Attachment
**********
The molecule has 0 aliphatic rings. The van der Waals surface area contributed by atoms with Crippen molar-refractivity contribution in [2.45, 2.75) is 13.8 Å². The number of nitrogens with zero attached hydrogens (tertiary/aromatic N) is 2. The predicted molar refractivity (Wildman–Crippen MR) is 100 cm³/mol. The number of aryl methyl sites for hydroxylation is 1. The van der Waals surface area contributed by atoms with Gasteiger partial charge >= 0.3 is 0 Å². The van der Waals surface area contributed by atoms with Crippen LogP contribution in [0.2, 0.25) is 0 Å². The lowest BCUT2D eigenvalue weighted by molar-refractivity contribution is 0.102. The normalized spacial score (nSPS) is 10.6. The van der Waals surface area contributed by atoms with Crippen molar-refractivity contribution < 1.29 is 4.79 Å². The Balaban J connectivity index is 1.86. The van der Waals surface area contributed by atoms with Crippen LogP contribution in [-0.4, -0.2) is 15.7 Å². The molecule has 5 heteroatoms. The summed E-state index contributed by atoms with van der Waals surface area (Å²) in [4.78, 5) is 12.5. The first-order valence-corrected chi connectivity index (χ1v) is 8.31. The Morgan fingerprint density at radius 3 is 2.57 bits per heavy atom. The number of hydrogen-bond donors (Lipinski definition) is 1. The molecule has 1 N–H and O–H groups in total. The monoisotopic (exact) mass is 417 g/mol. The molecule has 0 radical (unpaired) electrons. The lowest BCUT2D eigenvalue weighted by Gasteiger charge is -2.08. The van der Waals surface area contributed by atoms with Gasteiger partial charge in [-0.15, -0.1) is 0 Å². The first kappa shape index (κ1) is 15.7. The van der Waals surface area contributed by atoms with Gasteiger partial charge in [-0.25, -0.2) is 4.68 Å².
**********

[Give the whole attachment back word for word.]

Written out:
The molecule has 0 aliphatic rings. The van der Waals surface area contributed by atoms with Crippen molar-refractivity contribution in [2.45, 2.75) is 13.8 Å². The number of nitrogens with zero attached hydrogens (tertiary/aromatic N) is 2. The predicted molar refractivity (Wildman–Crippen MR) is 100 cm³/mol. The number of aryl methyl sites for hydroxylation is 1. The van der Waals surface area contributed by atoms with Gasteiger partial charge >= 0.3 is 0 Å². The van der Waals surface area contributed by atoms with Crippen LogP contribution in [0.2, 0.25) is 0 Å². The lowest BCUT2D eigenvalue weighted by molar-refractivity contribution is 0.102. The normalized spacial score (nSPS) is 10.6. The van der Waals surface area contributed by atoms with Crippen molar-refractivity contribution < 1.29 is 4.79 Å². The Balaban J connectivity index is 1.86. The van der Waals surface area contributed by atoms with Crippen LogP contribution in [-0.4, -0.2) is 15.7 Å². The molecule has 5 heteroatoms. The summed E-state index contributed by atoms with van der Waals surface area (Å²) in [4.78, 5) is 12.5. The first-order valence-corrected chi connectivity index (χ1v) is 8.31. The Morgan fingerprint density at radius 3 is 2.57 bits per heavy atom. The number of hydrogen-bond donors (Lipinski definition) is 1. The molecule has 1 N–H and O–H groups in total. The monoisotopic (exact) mass is 417 g/mol. The molecule has 0 radical (unpaired) electrons. The lowest BCUT2D eigenvalue weighted by Gasteiger charge is -2.08. The van der Waals surface area contributed by atoms with Gasteiger partial charge in [-0.15, -0.1) is 0 Å². The first kappa shape index (κ1) is 15.7. The van der Waals surface area contributed by atoms with Gasteiger partial charge in [-0.25, -0.2) is 4.68 Å².